Pulsating Electrochemical Reaction: Mercury Beating Heart
|A drop of mercury in a watch glass is covered with a solution of potassium chromate in concentrated sulfuric acid. An iron nail is positioned so that it nearly touches the mercury. Eventually, the mercury drop starts to beat rhythmically, like a beating heart.|
The mercury drop, iron nail, and aqueous solution of acidic dichromate constitute a galvanic cell in which the mercury serves as the cathode and the iron serves as the anode. There is a voltage difference between the iron and mercury electrodes. During the time when there is no electrical connection between the mercury and the iron, dichromate oxidizes Hg(l ) to Hg2SO4(s ), which forms a layer on the mercury surface. This surface layer reduces the surface tension of the liquid mercury, allowing the mercury drop to flatten. Eventually the mercury contacts the iron nail and the cell is short circuited. Transfer of electrons from the iron to the mercury and thence to the Hg2SO4(s ) surface film reduces the Hg2SO4(s ) back to metallic mercury. This increases the surface tension of the mercury and the drop becomes rounder, causing it to recede from the nail and break the circuit. Then the surface film builds up again as a result of oxidation of mercury by the dichromate.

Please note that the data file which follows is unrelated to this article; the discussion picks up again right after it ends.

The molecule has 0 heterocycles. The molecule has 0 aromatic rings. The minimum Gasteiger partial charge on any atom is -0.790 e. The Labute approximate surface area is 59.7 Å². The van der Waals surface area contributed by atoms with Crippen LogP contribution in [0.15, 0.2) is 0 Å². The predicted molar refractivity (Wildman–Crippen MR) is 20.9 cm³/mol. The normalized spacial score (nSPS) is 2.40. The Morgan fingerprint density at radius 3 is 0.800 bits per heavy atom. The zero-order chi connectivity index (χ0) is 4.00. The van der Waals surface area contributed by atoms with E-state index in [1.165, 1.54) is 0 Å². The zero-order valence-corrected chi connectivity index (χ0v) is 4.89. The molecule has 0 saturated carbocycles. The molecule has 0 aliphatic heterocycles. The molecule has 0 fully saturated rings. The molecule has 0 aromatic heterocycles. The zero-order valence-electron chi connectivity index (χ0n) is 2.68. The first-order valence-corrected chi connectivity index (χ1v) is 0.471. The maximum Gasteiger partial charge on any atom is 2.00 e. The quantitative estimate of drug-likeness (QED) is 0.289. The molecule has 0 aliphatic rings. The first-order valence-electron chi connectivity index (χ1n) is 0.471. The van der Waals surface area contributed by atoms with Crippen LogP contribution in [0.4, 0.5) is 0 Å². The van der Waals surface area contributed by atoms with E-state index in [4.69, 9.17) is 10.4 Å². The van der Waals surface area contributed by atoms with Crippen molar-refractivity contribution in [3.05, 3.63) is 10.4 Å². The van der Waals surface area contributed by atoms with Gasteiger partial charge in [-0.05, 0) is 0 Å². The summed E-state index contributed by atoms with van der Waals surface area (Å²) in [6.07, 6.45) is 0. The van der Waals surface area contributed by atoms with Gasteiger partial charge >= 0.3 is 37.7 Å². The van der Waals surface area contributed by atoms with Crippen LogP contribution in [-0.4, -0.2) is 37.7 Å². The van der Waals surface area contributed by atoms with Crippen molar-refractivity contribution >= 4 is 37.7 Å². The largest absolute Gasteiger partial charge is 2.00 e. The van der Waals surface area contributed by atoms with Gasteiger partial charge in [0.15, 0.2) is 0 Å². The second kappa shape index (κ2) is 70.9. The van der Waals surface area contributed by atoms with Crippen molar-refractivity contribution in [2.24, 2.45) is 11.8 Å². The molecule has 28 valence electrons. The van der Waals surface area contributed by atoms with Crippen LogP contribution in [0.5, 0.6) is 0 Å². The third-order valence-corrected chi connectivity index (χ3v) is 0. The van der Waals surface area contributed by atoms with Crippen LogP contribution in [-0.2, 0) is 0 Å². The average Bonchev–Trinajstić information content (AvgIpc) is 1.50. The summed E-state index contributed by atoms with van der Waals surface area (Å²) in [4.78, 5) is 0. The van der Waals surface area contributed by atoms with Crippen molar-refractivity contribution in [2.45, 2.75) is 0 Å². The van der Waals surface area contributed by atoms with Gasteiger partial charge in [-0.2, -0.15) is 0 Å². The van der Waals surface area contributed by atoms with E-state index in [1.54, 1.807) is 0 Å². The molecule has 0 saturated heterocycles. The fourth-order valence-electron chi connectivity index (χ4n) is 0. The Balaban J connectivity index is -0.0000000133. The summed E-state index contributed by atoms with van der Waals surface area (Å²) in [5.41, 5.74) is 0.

The equations for these processes are
The overall reaction is oxidation of iron by dichromate:
Cr2O72-(aq ) + 14 H+(aq ) + 3 Fe(s ) 2 Cr3+(aq ) + 7 H2O(l ) + 3 Fe2+(aq )
This reaction can occur more rapidly when mediated by the oxidation and reduction of mercury, presumably because a surface coating of hydroxide or oxide on the iron slows the metal's reaction with dichromate ions and hydrogen ions in the aqueous solution. Some of the Gibbs free energy released by this overall reaction serves to drive the physical movement of the mercury drop.
A more detailed discussion of the mechanism of the mercury beating heart is available: Keizer, J.; Rock, P. A.; Lin, Shu-Wai J. Amer. Chem. Soc. 1979, 101, 5637-5649.
Think About It
Poison, poisonous vapors, chemical irritant, carcinogen
Mercury is poisonous. Soluble mercury salts cause corrosive effects on skin and mucous membranes, severe nausea, vomiting, abdominal pain, kidney damage, and death. Mercury is readily absorbed through the respiratory tract, the skin, and the gastrointestinal tract. The concentration of mercury vapor from an open container is above the maximum safe exposure limit. Mercury spills should be cleaned up promptly with approved mercury spill cleaning methods.
Acidic dichromate solutions are human carcinogens. Taken internally chromates and dichromates are corrosive poisons.
The solution used in this demonstration is acidic and therefore corrosive to skin. Gloves should be worn and if any acidic dichromate solution is spilled on the skin, it should be washed off with plenty of water. Spills of large quantities of dichromate require special cleanup.
Journal of Chemical Education is a publication of the Division of Chemical Education, Inc. of the American Chemical Society.